Stocking filler I have a confession to make, and it might not go down well... When someone tells me a story that involves animal death, I get an uncontrollable urge to laugh. Yes, I'm a terrible person. This is (for obvious reasons) an idiosyncrasy that sticks in people's minds, so when The Book of Bunny Suicides came out, I received no less than three copies for Christmas, one of which partially filled that year's stocking! The following Christmas one of my friends even made me a t-shirt featuring one of my favourite bunny suicides (we were pretty poor that year and had recently discovered the wonders of iron-on transfer paper). In a nutshell, it's a series of cartoons that depict a bunny trying to end its life in increasingly inventive ways. Try it (unless you have a depressed pet rabbit).

Read at school Like everyone else who did English Lit GCSE circa 2000 and beyond, I read To Kill A Mockingbird. If you didn't, I bet you did Of Mice and Men, amiright? To be fair, they're both excellent books, and proof that encouraging teenagers to study high quality and engaging literature should be prioritised over studying books which are written by British authors (I'm looking at you, Gove). Anywho, this is a wonderful book. I want to be Atticus Finch when I grow up. 

Penguin's #seasonsreadings Challenge [two]

This is my second installment of Penguin's #seasonsreadings book challenge (the first one- with a longer introduction- is here).




Everyone should read: I used to always tell people to read Wuthering Heights, but no-one ever did (my boyfriend tried, and failed). An author I've discovered, and loved, a bit more recently is Khaled Hosseini. His books are set in Afghanistan (and a bit in the US). Although the novels describe events in single families, they also manage to explore years of history and culture. They're so, so gripping and engaging. I couldn't narrow it down to one of his books, so I've included two (rebellious): The Kite Runner and A Thousand Splendid Suns (the books have similar themes but aren't part of a series).

Childhood favourite: This one was tricky. I love a lot of more 'classic' children's books, and lots of YA fiction, but I've decided to just go with my gut and pick a book that (when I was younger) I truly loved. Don't get me wrong, it's terribly written, but I absolutely love Mary-Anne Saves The Day (and, as is well-documented on this blog, all of the Babysitters Club Books). 

It's a mystery! I love a good crime thriller, so again there are many books I could have chosen. I've decided to go with one from my favourite crime writer, Val McDermid. The Torment of Others is the fourth book in the Tony Hill/Carol Jordan series, so although it's my favourite, it's probably not the best one to start off with. For McDermid newbies I'd recommend The Mermaids Singing.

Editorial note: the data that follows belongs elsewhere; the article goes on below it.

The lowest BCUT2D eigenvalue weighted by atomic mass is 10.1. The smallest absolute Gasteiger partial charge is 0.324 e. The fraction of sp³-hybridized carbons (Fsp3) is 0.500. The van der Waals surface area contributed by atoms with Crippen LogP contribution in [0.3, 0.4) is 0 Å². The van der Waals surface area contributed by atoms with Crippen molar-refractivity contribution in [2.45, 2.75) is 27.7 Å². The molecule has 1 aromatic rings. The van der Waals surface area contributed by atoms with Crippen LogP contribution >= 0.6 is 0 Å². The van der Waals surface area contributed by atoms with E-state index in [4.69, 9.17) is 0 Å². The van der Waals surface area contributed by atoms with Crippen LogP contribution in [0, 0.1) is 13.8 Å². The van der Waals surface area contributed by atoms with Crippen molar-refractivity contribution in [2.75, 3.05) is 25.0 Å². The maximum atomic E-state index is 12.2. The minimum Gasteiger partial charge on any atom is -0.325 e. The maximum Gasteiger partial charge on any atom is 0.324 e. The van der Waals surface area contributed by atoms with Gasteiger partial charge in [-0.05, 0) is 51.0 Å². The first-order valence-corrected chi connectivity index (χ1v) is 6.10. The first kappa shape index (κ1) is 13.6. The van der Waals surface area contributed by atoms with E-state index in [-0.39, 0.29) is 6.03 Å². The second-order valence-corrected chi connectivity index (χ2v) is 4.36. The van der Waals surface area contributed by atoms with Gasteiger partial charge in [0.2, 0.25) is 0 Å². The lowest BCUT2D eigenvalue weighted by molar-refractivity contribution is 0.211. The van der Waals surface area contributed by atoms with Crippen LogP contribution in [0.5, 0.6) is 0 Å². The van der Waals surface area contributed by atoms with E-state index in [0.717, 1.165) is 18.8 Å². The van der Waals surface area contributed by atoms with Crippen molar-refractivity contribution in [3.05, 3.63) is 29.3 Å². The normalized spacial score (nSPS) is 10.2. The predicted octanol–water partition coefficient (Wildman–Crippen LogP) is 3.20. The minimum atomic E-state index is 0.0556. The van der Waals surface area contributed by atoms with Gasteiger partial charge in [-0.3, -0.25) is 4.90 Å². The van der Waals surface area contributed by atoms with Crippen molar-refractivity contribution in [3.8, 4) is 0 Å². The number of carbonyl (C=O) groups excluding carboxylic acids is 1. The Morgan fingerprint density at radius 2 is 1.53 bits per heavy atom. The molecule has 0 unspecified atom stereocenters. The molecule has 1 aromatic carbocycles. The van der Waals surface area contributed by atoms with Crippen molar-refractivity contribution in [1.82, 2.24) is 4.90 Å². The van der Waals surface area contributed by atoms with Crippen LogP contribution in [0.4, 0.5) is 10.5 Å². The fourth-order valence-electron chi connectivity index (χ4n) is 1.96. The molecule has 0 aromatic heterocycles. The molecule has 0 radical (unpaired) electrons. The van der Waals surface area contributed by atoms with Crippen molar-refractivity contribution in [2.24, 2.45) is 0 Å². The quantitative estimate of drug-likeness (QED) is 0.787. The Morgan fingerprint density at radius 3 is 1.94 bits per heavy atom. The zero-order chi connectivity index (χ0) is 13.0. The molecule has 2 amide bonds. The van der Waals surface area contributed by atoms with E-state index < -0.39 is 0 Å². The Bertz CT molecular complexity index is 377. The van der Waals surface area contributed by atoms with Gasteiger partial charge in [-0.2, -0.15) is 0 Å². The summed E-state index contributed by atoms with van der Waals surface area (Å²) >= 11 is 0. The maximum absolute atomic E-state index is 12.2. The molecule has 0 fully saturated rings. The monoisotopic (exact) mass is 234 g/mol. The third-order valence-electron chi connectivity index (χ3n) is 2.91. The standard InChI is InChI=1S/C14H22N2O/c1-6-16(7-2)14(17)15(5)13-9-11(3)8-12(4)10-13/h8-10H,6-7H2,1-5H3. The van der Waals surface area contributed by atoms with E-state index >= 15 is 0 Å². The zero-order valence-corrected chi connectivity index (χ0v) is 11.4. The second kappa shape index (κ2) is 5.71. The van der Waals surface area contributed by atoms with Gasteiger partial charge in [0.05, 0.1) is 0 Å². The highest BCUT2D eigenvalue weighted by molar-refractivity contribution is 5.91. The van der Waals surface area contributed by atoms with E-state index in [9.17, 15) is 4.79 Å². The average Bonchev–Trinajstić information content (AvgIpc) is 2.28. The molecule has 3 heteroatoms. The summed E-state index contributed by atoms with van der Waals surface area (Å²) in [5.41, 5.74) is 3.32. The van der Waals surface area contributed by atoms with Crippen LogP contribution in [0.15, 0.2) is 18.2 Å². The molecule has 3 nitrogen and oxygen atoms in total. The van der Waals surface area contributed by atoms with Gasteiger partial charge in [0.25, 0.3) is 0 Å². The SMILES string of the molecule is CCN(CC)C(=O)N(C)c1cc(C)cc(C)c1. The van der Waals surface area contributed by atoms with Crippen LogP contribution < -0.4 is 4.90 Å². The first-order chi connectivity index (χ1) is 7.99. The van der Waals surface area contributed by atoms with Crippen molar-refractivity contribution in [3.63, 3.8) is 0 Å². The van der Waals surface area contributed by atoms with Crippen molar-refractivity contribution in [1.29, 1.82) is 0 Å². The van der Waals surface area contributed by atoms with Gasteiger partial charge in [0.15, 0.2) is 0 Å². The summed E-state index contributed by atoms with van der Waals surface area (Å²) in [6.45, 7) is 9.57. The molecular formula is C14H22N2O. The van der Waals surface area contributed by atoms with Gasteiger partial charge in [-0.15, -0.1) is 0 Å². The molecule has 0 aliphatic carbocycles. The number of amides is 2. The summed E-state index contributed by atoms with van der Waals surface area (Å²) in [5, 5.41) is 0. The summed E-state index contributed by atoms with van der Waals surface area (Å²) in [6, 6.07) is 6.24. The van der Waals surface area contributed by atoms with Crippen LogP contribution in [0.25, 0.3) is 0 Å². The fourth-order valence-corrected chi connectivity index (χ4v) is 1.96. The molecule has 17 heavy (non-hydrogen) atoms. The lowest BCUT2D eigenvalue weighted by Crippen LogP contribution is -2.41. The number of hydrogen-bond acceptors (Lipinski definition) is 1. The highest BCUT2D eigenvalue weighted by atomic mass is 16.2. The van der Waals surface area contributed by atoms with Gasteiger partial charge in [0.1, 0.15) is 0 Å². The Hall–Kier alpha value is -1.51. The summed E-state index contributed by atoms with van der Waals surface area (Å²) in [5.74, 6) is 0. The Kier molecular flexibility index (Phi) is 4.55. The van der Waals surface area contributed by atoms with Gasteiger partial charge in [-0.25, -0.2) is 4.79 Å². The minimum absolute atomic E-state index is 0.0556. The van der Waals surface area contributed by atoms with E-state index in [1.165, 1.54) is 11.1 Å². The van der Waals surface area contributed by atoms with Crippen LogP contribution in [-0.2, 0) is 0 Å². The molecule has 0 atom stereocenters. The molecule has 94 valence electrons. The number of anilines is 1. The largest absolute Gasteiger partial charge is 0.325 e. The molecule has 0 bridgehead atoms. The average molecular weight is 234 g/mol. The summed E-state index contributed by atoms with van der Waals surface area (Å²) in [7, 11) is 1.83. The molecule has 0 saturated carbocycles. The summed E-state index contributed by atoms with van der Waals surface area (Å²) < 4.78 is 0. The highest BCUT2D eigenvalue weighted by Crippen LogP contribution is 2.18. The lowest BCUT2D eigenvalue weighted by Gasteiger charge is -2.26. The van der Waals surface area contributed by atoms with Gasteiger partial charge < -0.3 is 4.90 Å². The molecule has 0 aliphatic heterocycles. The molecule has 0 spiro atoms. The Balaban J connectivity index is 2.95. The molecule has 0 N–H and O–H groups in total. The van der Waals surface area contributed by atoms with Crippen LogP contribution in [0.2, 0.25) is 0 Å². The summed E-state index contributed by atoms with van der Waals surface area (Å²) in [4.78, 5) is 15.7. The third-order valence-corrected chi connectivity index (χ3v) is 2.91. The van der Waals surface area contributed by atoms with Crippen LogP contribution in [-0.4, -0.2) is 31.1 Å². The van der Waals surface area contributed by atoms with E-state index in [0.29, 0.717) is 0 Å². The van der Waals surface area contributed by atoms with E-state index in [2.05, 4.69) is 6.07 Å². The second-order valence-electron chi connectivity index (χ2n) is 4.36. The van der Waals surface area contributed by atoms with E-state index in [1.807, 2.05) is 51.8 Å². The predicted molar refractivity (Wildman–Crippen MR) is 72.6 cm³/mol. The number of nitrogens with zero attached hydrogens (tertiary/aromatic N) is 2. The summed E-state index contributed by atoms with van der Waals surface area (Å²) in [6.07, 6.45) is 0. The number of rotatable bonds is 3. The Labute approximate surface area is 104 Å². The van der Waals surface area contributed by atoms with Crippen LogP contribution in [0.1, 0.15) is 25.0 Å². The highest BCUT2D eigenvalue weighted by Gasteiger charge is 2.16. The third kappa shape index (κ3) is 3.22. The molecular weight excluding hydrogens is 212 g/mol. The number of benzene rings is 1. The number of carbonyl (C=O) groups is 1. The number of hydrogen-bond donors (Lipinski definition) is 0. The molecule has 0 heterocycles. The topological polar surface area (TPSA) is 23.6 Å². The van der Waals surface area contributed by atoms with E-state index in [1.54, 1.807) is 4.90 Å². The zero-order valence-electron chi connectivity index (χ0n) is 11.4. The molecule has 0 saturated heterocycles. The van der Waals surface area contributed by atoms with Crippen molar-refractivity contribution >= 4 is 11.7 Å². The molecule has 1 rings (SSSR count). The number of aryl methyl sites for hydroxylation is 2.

This was a tough one, I could probably have chosen at least five books for each of these prompts! 

Lovely Links

I've probably stolen that title from someone. Soz. This post is a straightforward 'does what it says on the tin in the title' job. Without further ado, I present to you some of the blog posts I've enjoyed (fairly) recently.

This post from dailyworth.com about women who have both children and careers was really interesting. The author explains that she isn't trying to have it all; she considers herself an entrepreneur first and a working Mum second. She points out, quite correctly, that when working men say they have children, people understand that they can be a committed parent while still investing huge amounts of time and energy in their job. Women, on the other hand, are often harshly judged if they say that they prioritise their career. Obviously some people would prefer to put their parenting duties first. Either way, it must be incredibly liberating to decide that you're not going to bust a gut trying to do both perfectly.

If that's a bit heavy for you, then I thoroughly recommend this old Jim'll Fix It clip of a group of boys eating their packed lunch on a rollercoaster. I cried with laughter. (Don't worry, the clip doesn't feature Jimmy himself!)

I loved this inspirational post about people who achieved their dreams later in life. It reminds me of how Kathryn Stockett sent her hugely successful book 'The Help' to 60 publishers before it was accepted (there are lots of similar literary examples here).

This post is about a gay, Morman man who has been happily married to a woman for 10 years. When I first saw the title and clicked on the link I had a whole load of preconceptions and was ready to experience some good old self-righteous indignation. I actually reacted in a totally different way than I was anticipating. See what you think, it's an incredibly interesting read...